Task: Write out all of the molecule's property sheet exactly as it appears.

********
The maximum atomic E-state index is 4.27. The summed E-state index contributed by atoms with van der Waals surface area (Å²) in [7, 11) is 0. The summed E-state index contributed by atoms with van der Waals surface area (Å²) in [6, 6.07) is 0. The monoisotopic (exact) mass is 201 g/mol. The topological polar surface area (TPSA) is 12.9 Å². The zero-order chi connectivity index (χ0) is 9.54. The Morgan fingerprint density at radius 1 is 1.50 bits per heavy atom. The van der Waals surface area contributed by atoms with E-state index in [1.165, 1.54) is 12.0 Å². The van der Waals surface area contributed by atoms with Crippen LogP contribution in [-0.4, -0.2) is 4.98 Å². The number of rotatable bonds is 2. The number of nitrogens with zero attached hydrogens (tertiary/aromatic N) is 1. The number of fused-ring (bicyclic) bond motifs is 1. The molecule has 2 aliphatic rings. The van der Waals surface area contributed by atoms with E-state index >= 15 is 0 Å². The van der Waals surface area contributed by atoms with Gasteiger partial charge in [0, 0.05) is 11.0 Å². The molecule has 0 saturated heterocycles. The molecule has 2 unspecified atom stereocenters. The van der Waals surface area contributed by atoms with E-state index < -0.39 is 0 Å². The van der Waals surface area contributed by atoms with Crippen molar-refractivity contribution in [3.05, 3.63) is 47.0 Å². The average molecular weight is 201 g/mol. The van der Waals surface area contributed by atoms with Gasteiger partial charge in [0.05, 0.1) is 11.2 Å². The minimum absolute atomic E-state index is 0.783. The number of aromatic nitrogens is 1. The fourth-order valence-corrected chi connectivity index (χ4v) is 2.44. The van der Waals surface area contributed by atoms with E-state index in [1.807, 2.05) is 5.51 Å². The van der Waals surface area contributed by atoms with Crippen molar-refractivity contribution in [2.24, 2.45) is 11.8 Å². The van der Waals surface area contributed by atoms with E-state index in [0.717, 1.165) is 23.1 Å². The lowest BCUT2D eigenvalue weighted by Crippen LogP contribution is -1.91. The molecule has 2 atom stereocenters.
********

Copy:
The maximum atomic E-state index is 4.27. The summed E-state index contributed by atoms with van der Waals surface area (Å²) in [7, 11) is 0. The summed E-state index contributed by atoms with van der Waals surface area (Å²) in [6, 6.07) is 0. The monoisotopic (exact) mass is 201 g/mol. The topological polar surface area (TPSA) is 12.9 Å². The zero-order chi connectivity index (χ0) is 9.54. The Morgan fingerprint density at radius 1 is 1.50 bits per heavy atom. The van der Waals surface area contributed by atoms with E-state index in [1.165, 1.54) is 12.0 Å². The van der Waals surface area contributed by atoms with Crippen LogP contribution in [-0.4, -0.2) is 4.98 Å². The number of rotatable bonds is 2. The number of nitrogens with zero attached hydrogens (tertiary/aromatic N) is 1. The number of fused-ring (bicyclic) bond motifs is 1. The molecule has 2 aliphatic rings. The van der Waals surface area contributed by atoms with E-state index >= 15 is 0 Å². The van der Waals surface area contributed by atoms with Gasteiger partial charge in [0, 0.05) is 11.0 Å². The molecule has 0 saturated heterocycles. The molecule has 2 unspecified atom stereocenters. The van der Waals surface area contributed by atoms with E-state index < -0.39 is 0 Å². The van der Waals surface area contributed by atoms with Crippen molar-refractivity contribution in [3.05, 3.63) is 47.0 Å². The average molecular weight is 201 g/mol. The van der Waals surface area contributed by atoms with Gasteiger partial charge in [0.05, 0.1) is 11.2 Å². The minimum absolute atomic E-state index is 0.783. The number of aromatic nitrogens is 1. The fourth-order valence-corrected chi connectivity index (χ4v) is 2.44. The van der Waals surface area contributed by atoms with E-state index in [1.807, 2.05) is 5.51 Å². The van der Waals surface area contributed by atoms with Crippen molar-refractivity contribution in [2.24, 2.45) is 11.8 Å². The van der Waals surface area contributed by atoms with E-state index in [0.717, 1.165) is 23.1 Å². The lowest BCUT2D eigenvalue weighted by Crippen LogP contribution is -1.91. The molecule has 2 atom stereocenters.